Global factors outweigh British political turmoil as stocks and the pound rise.

On Wednesday morning, as London’s financial markets reopened after the resignations of senior ministers put Prime Minister Boris Johnson’s tenure in doubt, Britain’s benchmark stock market index rose more than 2 percent, alongside increases in other European markets.

The British pound rose slightly against the U.S. dollar on Wednesday morning, a small rebound from a 1.5 percent drop the day before, as investors sought the safety of the U.S. currency amid growing risks of recession around the world.

For financial markets, the global trends of rising inflation, worsening energy security and a weakening growth outlook outweighed the sudden upheaval in British politics. In the short term, there isn’t an obvious way for traders to take advantage of the news, Jordan Rochester, a strategist at Nomura, a bank, wrote in a report on Tuesday night. More information is needed about whether Mr. Johnson will stay in power and the plans of his replacement ministers. The recent fall in the pound is because of economic factors, Mr. Rochester wrote.

On Tuesday, Rishi Sunak cited the economy in his explanation for why he resigned as chancellor of the Exchequer, Britain’s top finance official. He was scheduled to give a speech next week with Mr. Johnson on their plan to support the economy through a period of high inflation and slow economic growth, and it seems that the differences in their proposals were too big to be breached.

“It has become clear to me that our approaches are fundamentally too different,” Mr. Sunak wrote in his resignation letter to the prime minister.

Just a few hours later, Mr. Johnson announced Mr. Sunak’s replacement as chancellor: Nadhim Zahawi, who had been the education secretary. Mr. Zahawi was initially brought into the cabinet only last year, having previously overseen the rollout of the coronavirus vaccines.

On Wednesday morning, Mr. Zahawi said, “I’ve got to rebuild the economy and turn to growth in the economy, that’s my focus.”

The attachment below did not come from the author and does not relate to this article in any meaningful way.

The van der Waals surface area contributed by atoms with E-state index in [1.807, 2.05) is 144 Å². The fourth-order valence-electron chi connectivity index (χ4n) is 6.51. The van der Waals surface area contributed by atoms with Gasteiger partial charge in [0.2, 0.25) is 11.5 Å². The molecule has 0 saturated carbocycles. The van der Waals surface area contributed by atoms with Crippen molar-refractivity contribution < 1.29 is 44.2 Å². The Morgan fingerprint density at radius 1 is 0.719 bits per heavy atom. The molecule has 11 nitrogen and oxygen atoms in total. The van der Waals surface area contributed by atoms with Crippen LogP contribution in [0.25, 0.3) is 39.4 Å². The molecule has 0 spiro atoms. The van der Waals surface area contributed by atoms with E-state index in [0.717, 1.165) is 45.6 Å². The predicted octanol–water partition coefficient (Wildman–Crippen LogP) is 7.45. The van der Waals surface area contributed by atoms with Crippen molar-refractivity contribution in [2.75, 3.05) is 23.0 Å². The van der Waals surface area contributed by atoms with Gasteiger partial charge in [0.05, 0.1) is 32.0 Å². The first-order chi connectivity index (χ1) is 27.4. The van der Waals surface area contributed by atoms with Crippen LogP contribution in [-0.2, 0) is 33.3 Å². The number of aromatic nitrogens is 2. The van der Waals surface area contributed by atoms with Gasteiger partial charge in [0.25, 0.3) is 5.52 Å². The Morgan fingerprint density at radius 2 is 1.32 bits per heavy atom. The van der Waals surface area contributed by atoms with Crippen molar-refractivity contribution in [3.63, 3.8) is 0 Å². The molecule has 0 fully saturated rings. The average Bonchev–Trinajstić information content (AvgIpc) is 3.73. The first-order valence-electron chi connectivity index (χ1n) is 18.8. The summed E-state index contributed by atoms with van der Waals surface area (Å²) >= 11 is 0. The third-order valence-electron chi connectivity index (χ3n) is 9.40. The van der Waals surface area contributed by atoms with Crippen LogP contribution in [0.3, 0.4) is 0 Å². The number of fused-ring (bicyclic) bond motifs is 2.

He faces a major challenge because Britain’s economic outlook has turned sour. Inflation is at its highest level in four decades and is not expected to peak until it climbs above 10 percent in the fall, when the cap on household gas and electricity bills will be reset higher. Households are facing their worst squeeze on incomes in generations, and the pain is already acute as people try to spend less, while credit card and other personal debt is rising.

The Bank of England has raised interest rates to their highest level since 2009 and has said that more increases are likely to come in the fight against rising inflation, even as the outlook for economic growth deteriorates. Businesses are facing rapidly rising costs, with many struggling to hire workers since Brexit and the pandemic have diminished the pool of available workers.

Mr. Sunak announced billions of pounds in additional spending in May to help people with the rising cost of living, partly funded by a windfall tax on oil and gas companies. But he has expressed reservations about how far the government can use spending to lessen economic hardship and favors corporate investment and lower taxes to increase productivity.

Differences in policy approaches and a succession of economic shocks have impeded the government’s efforts to pursue a consistent economic strategy. Late last year, Mr. Johnson declared that he could build a high-growth, high-wage economy, and now he is warning against big pay rises that could worsen inflation.

As pay falls far behind inflation, workers have called strikes that set Britain up for a summer of labor unrest. Recently, train workers and criminal defense lawyers walked off the job, and health care workers, schoolteachers and postal employees are among those threatening to strike in the coming months.

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